We thought about the student audience when designing all areas. There was a particular focus on achieving balance between fun and vibrant areas with relaxed and restful areas. During a hectic University semester, there are times when you need to socialise and times when you need to rest. That helped to inform what spaces were allocated to what usage. We have also made sure to incorporate plenty of study spaces – that is what going to University is for after all!
Which areas of Bridle Works do you think will be enjoyed most by students?
There are many different spaces to cater for different needs, whether it is a quiet study nook, a private gaming room for two friends or a communal bar for a big party. Hopefully, everyone will have their own favourite and for different reasons. The lounge spaces should get the most use as they are intended to be used flexibly for a variety of different activities.
What’s your favourite design feature at Bridle Works?
My favourite design feature is the glam room. I would have loved to have had this when I was at University! One of the best parts of a girl’s night out is getting ready with your mates, so this really is one of those spaces that brings people together.
How does interior design impact a person’s wellbeing?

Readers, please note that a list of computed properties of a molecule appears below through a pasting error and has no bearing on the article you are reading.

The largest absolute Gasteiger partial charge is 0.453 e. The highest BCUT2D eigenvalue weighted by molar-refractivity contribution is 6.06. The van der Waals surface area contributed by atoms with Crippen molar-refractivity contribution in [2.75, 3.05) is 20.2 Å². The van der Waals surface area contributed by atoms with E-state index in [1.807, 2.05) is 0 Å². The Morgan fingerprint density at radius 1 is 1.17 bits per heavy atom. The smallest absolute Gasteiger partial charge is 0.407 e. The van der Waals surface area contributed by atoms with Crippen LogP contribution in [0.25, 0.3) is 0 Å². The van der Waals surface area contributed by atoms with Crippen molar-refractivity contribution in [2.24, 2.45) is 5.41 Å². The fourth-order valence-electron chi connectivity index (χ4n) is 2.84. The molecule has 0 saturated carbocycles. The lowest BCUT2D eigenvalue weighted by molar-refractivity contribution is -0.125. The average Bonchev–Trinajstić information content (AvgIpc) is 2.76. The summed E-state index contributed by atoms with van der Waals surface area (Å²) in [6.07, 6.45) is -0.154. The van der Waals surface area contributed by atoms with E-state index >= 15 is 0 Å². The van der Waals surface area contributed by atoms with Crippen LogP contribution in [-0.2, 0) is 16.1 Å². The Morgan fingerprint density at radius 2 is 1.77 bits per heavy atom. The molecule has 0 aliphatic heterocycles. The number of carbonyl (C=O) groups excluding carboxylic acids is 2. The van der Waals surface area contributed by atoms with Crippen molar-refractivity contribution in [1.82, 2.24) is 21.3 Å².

Your surroundings greatly impact your ability to perform tasks effectively. A well-designed space will provide you with the appropriate functionality and equipment to achieve your desired objectives and goals. Behaviours can be influenced by the design and content of a room – for example specific furniture selections can inform whether a room should be used for solitude or group activities. Not only this, but the human psychology is greatly affected by our five senses. Interior Design seeks to either stimulate or calm the senses, enabling it to become a tool which we can use to physically influence and enhance people’s moods and general wellbeing.
You have used Tom Raffield’s lighting at Bridle Works, what is it that you like about these lights and the brand?
We loved the organic, sculptural aesthetic of Tom Raffield’s pieces. Not only are they a striking visual design feature, but the natural textures and tones of the fittings offset the more contemporary items in the space. They bring a bit of organic softness against brighter colours and straight edges which could otherwise become too harsh.
Have you seen a change in the design of student accommodation?
Absolutely. I’ve worked on student living projects for over 8 years and in that time, designs have evolved significantly and continue to do so. Many alternative ideas have been explored to give residents the best possible lifestyle and experiences throughout their University years. There has been a particular emphasis on supporting the mental wellbeing of residents, encouraging positive experiences and social interaction with the making of friends and memories. This has pushed the social, communal areas forward in terms of importance, getting residents out of their rooms to spend time together collectively and make real connections. This has also been offset with the need for rest and focus, so quiet spaces and dedicated study rooms have also returned as items of priority.
Answers provided by Bethan Hellings, Senior Interior Designer at Stride Treglown